Rasheed Sulaimon has known for years that he wanted to play college basketball for Duke. Amile Jefferson made a last-minute decision to commit to the Blue Devils after head coach Mike Krzyzewski became a late entry into his recruiting process. Sulaimon is a soft-spoken 6-foot-4 Texan with excellent size for a guard. Jefferson is a vocal 6-foot-8 forward from Philadelphia who will need to continue adding muscle to compete at the collegiate level.
And yet, as the pair of freshmen join the Duke roster this season, it is their similarities that could prove critical to re-orienting a team that disappointed last year.
Both attended prestigious, academically demanding high schools and excelled in the classroom. Jefferson carried a 3.4 GPA at Friends Central High School in Philadelphia, and Sulaimon earned National Honor Society recognition for his 3.6 GPA at Strake Jesuit College Preparatory in Houston.
Both drew praise from their high school coaches for being “grounded” even as talented young players around the country spend increasing amounts of time absorbing their own hype.
“From a high school standpoint for a player [he’s had] all the success you could have,” said Josh Polykoff, who coached Jefferson at Friends Central before accepting an assistant coaching position this season at Pennsylvania. “He’s won state championships, league championships, All-American. He was the big man on campus in high school at Friends Central. Yet he still is unbelievably grounded, unbelievably humble, just a good kid.”
Wayne Jones, who coached Sulaimon at Strake Jesuit, gave an eerily similar description of his former pupil.
“In today’s culture, the better you are a basketball player, the more standoffish you are, but that’s not what [Sulaimon] is,” Jones said. “We consider him to be an ‘old-school’ individual. He’s grounded. He works extremely hard. He’s a ‘yes sir, no sir, yes coach, no coach’ type of individual.”
Those sorts of qualities are needed for a Duke program that struggled last year to find leadership and cohesion. Even though Jefferson and Sulaimon are rookies, they will have an immediate impact in the locker room.
“Sometimes I’ll be outside on the perimeter, or sometimes I’ll be playing down low inside, but one thing I’ll always be doing is playing hard,” Jefferson said. “I think that’s not going to change no matter what coach asks me to do.”
Their skill sets will also prepare them to contribute on the court right away. As Seth Curry has struggled through injuries in the preseason, Sulaimon has stepped up to take his place among the starting five in practice. He stole headlines in the team’s first preseason game with 18 points in the first half against Western Washington.
One of the smartest players in his class and one of the most prepared to transition to the college game, Sulaimon brings a readiness to contribute on both ends of the floor. Ranked as the No. 12 recruit in the class of 2012 by ESPN, he has the ball skills to penetrate and shooting range out to the 3-point line. And he has the quickness and length to match up with smaller guards or taller forwards on defense.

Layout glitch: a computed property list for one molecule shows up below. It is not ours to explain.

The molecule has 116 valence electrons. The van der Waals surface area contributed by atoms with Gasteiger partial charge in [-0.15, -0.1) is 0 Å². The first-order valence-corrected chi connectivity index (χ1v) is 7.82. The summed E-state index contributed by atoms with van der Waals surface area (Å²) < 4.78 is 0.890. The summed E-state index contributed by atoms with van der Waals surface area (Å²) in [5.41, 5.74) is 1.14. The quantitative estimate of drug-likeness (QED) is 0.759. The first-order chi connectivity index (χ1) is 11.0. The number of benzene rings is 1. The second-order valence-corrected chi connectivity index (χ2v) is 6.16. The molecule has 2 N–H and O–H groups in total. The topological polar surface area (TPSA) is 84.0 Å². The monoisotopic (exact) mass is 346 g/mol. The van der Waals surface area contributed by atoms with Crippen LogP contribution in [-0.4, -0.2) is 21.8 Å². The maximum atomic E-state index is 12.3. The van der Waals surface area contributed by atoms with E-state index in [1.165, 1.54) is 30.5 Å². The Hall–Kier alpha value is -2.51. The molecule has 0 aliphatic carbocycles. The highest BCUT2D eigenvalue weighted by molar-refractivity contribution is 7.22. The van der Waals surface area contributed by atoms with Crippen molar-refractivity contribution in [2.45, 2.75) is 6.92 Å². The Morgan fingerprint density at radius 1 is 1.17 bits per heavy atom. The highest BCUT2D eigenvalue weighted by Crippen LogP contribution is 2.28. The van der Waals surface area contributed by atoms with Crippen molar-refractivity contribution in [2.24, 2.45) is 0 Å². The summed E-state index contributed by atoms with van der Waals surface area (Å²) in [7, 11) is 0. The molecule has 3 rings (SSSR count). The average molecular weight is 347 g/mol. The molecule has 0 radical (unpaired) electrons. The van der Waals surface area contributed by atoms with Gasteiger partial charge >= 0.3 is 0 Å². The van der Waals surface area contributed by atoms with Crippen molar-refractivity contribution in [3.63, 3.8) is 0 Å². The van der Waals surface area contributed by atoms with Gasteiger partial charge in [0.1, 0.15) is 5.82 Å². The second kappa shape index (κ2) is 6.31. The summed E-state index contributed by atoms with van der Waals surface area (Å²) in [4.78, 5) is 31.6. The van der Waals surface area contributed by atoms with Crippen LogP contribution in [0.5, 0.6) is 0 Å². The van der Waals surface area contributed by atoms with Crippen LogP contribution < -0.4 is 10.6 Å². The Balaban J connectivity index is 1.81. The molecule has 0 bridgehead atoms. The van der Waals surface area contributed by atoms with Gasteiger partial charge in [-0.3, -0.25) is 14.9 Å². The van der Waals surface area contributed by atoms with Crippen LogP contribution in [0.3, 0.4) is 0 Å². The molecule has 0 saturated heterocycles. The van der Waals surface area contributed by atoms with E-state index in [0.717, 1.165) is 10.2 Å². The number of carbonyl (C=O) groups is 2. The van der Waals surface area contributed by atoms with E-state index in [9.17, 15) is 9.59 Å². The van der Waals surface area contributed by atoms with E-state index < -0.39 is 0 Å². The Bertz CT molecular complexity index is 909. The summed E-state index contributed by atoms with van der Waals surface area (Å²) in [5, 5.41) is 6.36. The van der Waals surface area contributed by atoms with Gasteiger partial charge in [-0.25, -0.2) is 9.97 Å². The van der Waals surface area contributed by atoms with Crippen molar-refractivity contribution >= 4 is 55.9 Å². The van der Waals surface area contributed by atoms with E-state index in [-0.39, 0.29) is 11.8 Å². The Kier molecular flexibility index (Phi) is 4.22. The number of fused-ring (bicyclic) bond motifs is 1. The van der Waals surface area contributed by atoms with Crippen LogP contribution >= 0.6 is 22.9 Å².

“[He is] probably the most cerebral basketball player that I’ve ever coached,” Jones said. “Not only will he know where he goes, but he’s going to know where everyone else goes, and he’s going to know everything that the defense is going to do, and every counter that can be done to that.”
Sulaimon informed Jones after transferring to Strake Jesuit that his ultimate goal was to attend Duke. Sulaimon could not resist Krzyzewski’s offer once the head coach visited Houston.
“A lot of coaches... just tell you what you want to hear. But one thing I really appreciated from him is he told me he liked me as a player but he went straight to the things I could improve on,” Sulaimon said. “I knew no matter if I’m playing great or if I’m playing bad, he’s going to tell me the truth.”
Jefferson ranked just below Sulaimon on many expert lists, typically appearing in the low-20s with his length and feel for the game. He possesses superior ball skills to most forwards but will need to add bulk to play inside and improve his shooting on the perimeter.
“He’s just unbelievably skilled,” Polykoff said. “He’s 6-foot-9, very long and wiry, although I know he’s gained some muscle since he’s been at Duke. He can handle the ball, he can finish at the rim with both hands, he can move his feet. All the stuff you don’t really see from a 6-9 player, he can do.”
Both Sulaimon and Jefferson come from big families—each has five siblings including four sisters—and have been heavily influenced by their parents. Now they will join a different sort of family in Durham, and they are excited to do so.
“I have been working for my whole life for this, and just to have the opportunity to wear this jersey and to represent so many fans out there across America and to represent the history of Duke basketball and to represent the greatest coach in college basketball, it’s just such a tremendous honor and a blessing,” Sulaimon said.
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